[Katrina’s exposé of NOLA’s segregation of opportunity exposes America’s foreign trade off: trading poor education for descendents of slavery for the importing of well educated minorities from other countries. Adminstered by Homeland Security, the cap of 65,000 H-1 visas for professionals for 2006 was met 14 months before the fiscal year begins. Here is where what we list above contributes to solving the problem of security (terrorists with visas) and of jobless poor home workers (uneducated minorities shut out of professional jobs educated to be top professionals). Intel says it could go forward without ever hiring another American. This is a supply and demand problem: American has the demand but not the supply (it has the supply of bodies but not of educated bodies).

[This is an indictment of (1) our inner city public schools which, together, could provide many of these needed professionals if the current ideology of the left and right didn’t hold that Blacks aren’t like others, are too dumb, and thus can’t climb the education mountain, and thus are left behind, and (2) this is an indictment of our colleges and universities that promote their social engineering classes in race/women’s/sexual orientation/policy studies rather than in math/science/engineering/business/entrepreneuring, and who themselves actually hire very few Black professors.

[Katrina exposes the truth regarding the two biggest problems noted by the report of the bi-partisan Hart - Rudman Commission on Security, May 2001): (1) the potential for a terrorist attack using WMDs (which took place 9-11-01), and (2) our shortfall in students taking science and math.]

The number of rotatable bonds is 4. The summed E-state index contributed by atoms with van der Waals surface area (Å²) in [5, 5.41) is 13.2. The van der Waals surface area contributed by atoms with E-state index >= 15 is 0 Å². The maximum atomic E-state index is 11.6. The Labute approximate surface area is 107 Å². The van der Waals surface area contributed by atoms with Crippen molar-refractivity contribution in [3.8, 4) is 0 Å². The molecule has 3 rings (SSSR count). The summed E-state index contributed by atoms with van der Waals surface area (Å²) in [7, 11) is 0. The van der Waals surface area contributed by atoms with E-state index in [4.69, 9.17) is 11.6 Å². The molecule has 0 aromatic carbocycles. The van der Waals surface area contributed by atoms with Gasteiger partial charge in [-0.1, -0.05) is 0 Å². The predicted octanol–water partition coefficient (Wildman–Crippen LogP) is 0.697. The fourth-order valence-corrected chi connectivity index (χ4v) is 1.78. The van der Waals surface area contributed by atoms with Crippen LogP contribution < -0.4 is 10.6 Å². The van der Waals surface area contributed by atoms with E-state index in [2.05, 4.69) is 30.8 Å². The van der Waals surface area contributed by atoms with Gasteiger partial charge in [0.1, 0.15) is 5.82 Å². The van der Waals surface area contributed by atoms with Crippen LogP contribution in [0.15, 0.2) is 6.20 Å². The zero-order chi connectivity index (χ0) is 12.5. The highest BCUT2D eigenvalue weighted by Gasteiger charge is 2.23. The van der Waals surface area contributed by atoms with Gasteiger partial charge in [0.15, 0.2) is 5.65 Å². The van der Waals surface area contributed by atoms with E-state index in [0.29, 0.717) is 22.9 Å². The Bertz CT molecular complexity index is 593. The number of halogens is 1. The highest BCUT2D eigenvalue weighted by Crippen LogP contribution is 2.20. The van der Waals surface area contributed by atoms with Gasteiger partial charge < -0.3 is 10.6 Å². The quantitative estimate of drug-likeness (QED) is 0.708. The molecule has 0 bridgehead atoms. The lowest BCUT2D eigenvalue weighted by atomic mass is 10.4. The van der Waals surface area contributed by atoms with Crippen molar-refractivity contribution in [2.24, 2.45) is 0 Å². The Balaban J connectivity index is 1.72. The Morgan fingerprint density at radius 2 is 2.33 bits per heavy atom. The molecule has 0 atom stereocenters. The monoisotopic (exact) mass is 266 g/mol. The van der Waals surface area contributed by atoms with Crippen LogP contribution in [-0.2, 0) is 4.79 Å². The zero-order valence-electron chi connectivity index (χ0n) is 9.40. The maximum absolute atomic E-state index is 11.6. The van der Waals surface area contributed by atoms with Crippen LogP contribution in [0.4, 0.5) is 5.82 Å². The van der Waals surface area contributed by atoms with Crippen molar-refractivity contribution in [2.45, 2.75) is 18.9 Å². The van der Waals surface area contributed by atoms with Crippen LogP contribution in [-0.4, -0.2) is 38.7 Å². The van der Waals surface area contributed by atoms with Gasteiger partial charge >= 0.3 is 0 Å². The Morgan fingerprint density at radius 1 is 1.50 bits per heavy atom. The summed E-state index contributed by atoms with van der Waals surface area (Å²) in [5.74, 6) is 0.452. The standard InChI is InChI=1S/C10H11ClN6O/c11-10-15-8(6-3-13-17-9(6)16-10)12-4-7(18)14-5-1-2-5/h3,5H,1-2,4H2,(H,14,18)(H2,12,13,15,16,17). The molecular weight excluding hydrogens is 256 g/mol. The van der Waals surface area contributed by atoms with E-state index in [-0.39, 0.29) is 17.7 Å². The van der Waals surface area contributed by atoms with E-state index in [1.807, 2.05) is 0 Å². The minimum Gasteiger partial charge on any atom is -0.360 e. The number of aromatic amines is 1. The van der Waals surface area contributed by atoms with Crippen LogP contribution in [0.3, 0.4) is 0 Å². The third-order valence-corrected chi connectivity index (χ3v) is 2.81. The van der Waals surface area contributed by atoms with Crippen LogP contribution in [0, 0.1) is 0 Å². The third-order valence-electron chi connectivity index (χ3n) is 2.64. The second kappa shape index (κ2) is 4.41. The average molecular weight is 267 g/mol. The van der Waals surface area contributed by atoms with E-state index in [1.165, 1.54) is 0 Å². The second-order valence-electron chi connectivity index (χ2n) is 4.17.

[This is also an opportunity to come together. Being an American was always a proud identity for Black people and White, for liberals and conservatives (see the between chapter Interludes in my book). It was the glue that held us together as we worked our way through the civil rights movement. That glue is coming apart as too many are either damning America or worshipping it. Do we want to work together for our culture of freedom and liberty, or will we tear it apart out of the shreer magnitude of malignant power seeking? We need to get back to E Pluribus Unum, out of many: one.

We need to stop attacking each other and instead attack poverty. Not like the ill-conceived, “equaity of results” redistributionist centralized power attempt of LBJ, an approach that conquered a proud people and laid them low while bureaucrats pork barreled and too many poor needlessly stayed poor. Instead, provide equal access and equal opportunity so that avoidable poverty need no longer exist. When a hurricane no one can control catches people off guard, the right approach is to admit it and state what has been learned from it for the future, not only in terms of preparedness for a storm no one has experienced before, but for preparedness to end individual and state/local government dependency on federal hand outs. There is a clash of civilizations and culture going on in the world as terrorist groups have called for our downfall, not because we are Americans no because we are “Western.” It is because we are not like them. Let’s not be like the Romans and be defeated from within by ourselves because we can no longer debate as brothers and sisters.]